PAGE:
Charles Edouard Jeanneret-Gris, born in Switzerland at La Chaux-de-Fonds on October 6, 1887, is known worldwide as Le Corbusier, a pen name that he was to use among others to sign his writings from 1920 onwards. According to his first French identity card issued during his naturalisation in 1930, he was 1.75m tall, had grey hair, grey-green eyes and a “natural complexion”. To this official description may be added a deep, almost husky voice. Under the heading “profession”, the official document specifies “man of letters”. Le Corbusier was certainly one of the most prolific writers among architects. He is the author of some fifty books and countless articles.
He has also left a considerable output in painting, as well as sculptures, tapestries and furniture (including pieces often co-signed by Pierre Jeanneret and Charlotte Perriand). It is however as an architect and urban planner that he is world famous, although he held no degree in either discipline. While it is true that the young Jeanneret was largely self-taught, with an open-mindedness and curiosity that remained with him all his life, we should not underestimate the solid artistic training he received from 1900 to 1907 in the art school at La Chaux-de-Fonds.
« Le moyen de réaliser l’oeuvre d’art, c’est une langue transmissible, universelle »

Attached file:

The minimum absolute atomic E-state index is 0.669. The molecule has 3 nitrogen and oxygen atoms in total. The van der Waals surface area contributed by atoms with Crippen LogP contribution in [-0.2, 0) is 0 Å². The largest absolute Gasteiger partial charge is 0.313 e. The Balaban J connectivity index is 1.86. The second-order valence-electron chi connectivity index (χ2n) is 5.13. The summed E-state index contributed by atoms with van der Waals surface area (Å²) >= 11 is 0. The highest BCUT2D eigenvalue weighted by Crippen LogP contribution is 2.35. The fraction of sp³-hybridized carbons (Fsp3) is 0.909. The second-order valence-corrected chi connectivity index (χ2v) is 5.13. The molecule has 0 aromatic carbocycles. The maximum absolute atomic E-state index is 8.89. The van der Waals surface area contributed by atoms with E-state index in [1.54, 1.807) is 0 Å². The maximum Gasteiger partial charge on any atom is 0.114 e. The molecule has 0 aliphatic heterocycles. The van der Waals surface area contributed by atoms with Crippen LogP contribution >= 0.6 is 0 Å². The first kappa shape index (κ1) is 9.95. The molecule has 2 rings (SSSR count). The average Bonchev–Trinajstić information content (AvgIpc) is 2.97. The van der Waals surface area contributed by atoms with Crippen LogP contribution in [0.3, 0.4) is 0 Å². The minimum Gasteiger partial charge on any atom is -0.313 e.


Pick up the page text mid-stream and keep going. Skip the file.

Le Corbusier et Amédée Ozenfant
Le Purisme, L’Esprit Nouveau, n°4, p.370
Born in the birthplace of Swiss watchmaking, Charles-Édouard Jeanneret escaped the family fate of becoming a watch case engraver thanks to his drawing teacher Charles L’Eplattenier (1874-1946), who first introduced him to architecture in his cours supérieur and allowed him at the age of 17 to work (1906-1907) on the design of Villa Fallet in La Chaux-de-Fonds together with the architect René Chapallaz (1881-1975). From 1907 to 1916, again on his teacher’s advice, he travelled through Central Europe visiting Italy, Greece and Turkey, where he discovered ancient and vernacular architecture, covering his sketchbooks with incisive line drawings evoking the play of light and forms rather than styles.
He enriched his travels with stays in Paris, Vienna or Berlin, met some of the major figures of the architectural avant-garde, including Tony Garnier (1869-1948), Henri Sauvage (1873-1932), Josef Hoffmann (1870-1956) and Henrich Tessenow (1876-1950). He completed his training by working for sixteen months from 1908 to 1909 in Auguste Perret’s (1874-1954) architect’s firm and briefly in 1910 in that of Peter Behrens (1868-1940).
From 1909 to 1917, during his stays in the town of his birth, Ch.-E. Jeanneret served repeatedly as a teacher and an architect. He set up an advanced course in the Art School and in 1910 founded the Ateliers d’Art Réunis (United Art Studios) on the model of the Viennese workshops he had observed during his travels. This Swiss period, marked by the building of a cinema and several houses, including the Villa Jeanneret-Perret in 1912, ended with the building of the Maison Schwob (1916).
Charles-Édouard Jeanneret (à gauche) et son frère Albert dans l'atelier
In a style influenced by Perret and Behrens, for the first time he applied Dom-ino construction principles, his own invention. This was a concrete construction system, its principle being a simple grid of columns bearing floors and resting on piers as its sole foundation. The grid allowed him to design freely facades and floor plans.
This initial period of training and discovery also saw the publication in 1912 of his first book, Study of the Decorative Art Movement in Germany. 
Ossature de béton armé